#4- Quinton Jackson/ Lyoto Machida
Looking through their records, and recognizing how mixed the reactions from their UFC 123 bout were, I cannot with any good faith differentiate between these two former champions. In the last four years, Jackson has proved to be among the elite at 205 pounds, but only holds significant wins over Dan Henderson, Wanderlei Silva, and Lyoto Machida- even though the Machida victory is heavily disputed. Machida, on the other hand, has a split record against Shogun, victories over Rashad and Ortiz, and a loss to Jackson. The head to head loss is the one thing that is keeping me from ranking Machida above "Rampage," but if I were pressed to make a decision I would certainly take Lyoto in the rematch and above Jackson in rankings.
#5- Mauricio Rua
I know Rua apologists will lambast me for this decision, and I will certainly eat crow if he takes the rematch against Griffin- but I personally don't see that happening. Once a phenom, Rua's injury-riddled career and lack of defensive wrestling puts him at a disadvantage against most of the other elite light heavyweights, and I expect Forrest to test "Shogun's" conditioning and wrestling through the entirety of their UFC 134 bout in Brazil. The split with Machida is a wash, and we are only left with two losses in significant fights since he's been in the UFC.
So there is the top six in a top five format, and I'm confident in these rankings as a portrait of the landscape at 205.
Other fights I've decided need to be made at 205:
Quinton Jackson vs. Tito Ortiz
Mauricio Rua vs. Rashad Evans
Lyoto Machida vs. Forrest Griffin
Dan Henderson vs. anyone who isn't locked up, but at least back in the UFC.
Where does Tito Ortiz fit into all of this? A little more than four years ago Tito fought Evans to a draw, and could have possibly taken the win had he not be penalized for holding on to a fence instead of getting taken down. His former streak of losses that framed the draw were to Matt Hamill, Lyoto Machida, Forrest Griffin, and a prime Chuck Liddell.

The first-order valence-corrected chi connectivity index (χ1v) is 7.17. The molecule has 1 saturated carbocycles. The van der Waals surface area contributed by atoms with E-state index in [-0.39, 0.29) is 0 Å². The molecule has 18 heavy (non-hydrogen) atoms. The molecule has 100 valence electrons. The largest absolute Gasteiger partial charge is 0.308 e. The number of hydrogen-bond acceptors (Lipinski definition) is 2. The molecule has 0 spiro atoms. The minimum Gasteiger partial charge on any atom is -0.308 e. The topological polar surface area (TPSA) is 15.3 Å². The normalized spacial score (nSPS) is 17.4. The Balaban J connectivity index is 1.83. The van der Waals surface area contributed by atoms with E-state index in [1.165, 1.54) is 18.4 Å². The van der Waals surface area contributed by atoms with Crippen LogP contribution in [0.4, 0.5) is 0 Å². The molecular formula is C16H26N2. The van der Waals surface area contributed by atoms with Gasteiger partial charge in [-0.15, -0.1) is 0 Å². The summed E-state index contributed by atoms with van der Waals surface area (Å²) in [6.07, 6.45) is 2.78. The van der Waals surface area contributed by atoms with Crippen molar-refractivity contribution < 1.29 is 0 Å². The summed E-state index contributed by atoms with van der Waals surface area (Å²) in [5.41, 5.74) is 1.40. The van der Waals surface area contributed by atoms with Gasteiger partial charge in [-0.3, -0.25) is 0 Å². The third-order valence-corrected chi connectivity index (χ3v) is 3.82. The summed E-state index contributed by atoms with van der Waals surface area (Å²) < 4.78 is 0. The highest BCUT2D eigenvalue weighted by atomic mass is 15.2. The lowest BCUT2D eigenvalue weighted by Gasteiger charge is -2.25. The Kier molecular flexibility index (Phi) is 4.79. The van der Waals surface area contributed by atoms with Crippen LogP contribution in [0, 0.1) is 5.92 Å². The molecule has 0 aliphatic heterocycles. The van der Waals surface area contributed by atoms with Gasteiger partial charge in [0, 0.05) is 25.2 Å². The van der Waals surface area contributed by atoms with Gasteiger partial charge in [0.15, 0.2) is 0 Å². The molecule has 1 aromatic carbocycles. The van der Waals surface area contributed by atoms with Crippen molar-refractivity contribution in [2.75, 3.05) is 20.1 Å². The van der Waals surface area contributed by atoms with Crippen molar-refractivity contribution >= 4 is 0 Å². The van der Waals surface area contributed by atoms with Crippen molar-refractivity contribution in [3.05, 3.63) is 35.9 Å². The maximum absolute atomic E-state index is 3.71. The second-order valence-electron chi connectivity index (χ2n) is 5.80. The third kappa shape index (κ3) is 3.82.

Tito brings some big assets into this fight- for the first time in a while, he's not the one coming off a long layoff. Ortiz brings veteran savvy, intelligence, gameplanning; most importantly, he brings fantastic conditioning. How will Rashad's endurance be effected coming off the longest layoff of his career and a significant injury?
I'm a fan of redemption stories, but there's little hope in the Tito Ortiz tale. I love that he changed his mind on fighting Rashad and seized a huge opportunity presented in the twilight of his career, but Evans is a much different beast than he was four years ago and had evolved significantly in the last time we saw him in action, against Quinton Jackson. Rashad had just begun to blend the lines dividing overall skillset, and utilized some beautiful changing of levels to outwrestle "Rampage." If the knee injury does not significantly impact Evans' abilities, he takes this fight 19/20 times.
With the exception of possibly conditioning, I'm not sure you could even find a single area in which Tito is superior to Rashad. Evans' possesses advantages in wrestling, striking, speed, power, athleticism- not to mention he's in the prime of his career, and has not had multiple back surgeries over the last few years. A knee injury might limit him, but I doubt it will be to a major extent.
But let's play devil's advocate now.
Say Tito wins. It's highly unlikely, but would immediately shift the complexion of 205, and (surprise!) Forrest Griffin's upcoming scrap with Mauricio Rua has immediate relevance to the title picture. Ortiz would be "in the mix" for the first time in 5 years, which was almost out of the question in the lead-up to his bout with Bader. In fact, if Ortiz beats Rashad, who would be the next immediate challenger to the title? If Forrest beats "Shogun," he would have a three fight win streak and be the most probable and palatable contender. If "Shogun" wins, he would be in the same position as Lyoto Machida is currently, with only a single win and no streak.
If Tito wins, would beating Rashad be enough to catapult him to a title shot after having gone 0-4-1 over 5 years? Is there any other credible name besides himself, Forrest (again, if he wins) and (holy crap) Dan Henderson? I'm not here to pick any bones over contracts and monetary demands, but wouldn't either Tito or Dan be the next most reasonable challengers after "Rampage?"
Rashad is almost definitely going to win tonight, and his victory would relatively cement the hierarchy of the division for the time being. I guess the next question begged by this fight is- if Evans wins, does he sit back and wait for the results of Jones vs. Jackson or does he risk the number one contender position yet again? It will be close to a half year or possibly even longer before he'll get his shot at whoever would hold the title- would it be worth wasting another half year or longer of his athletic prime?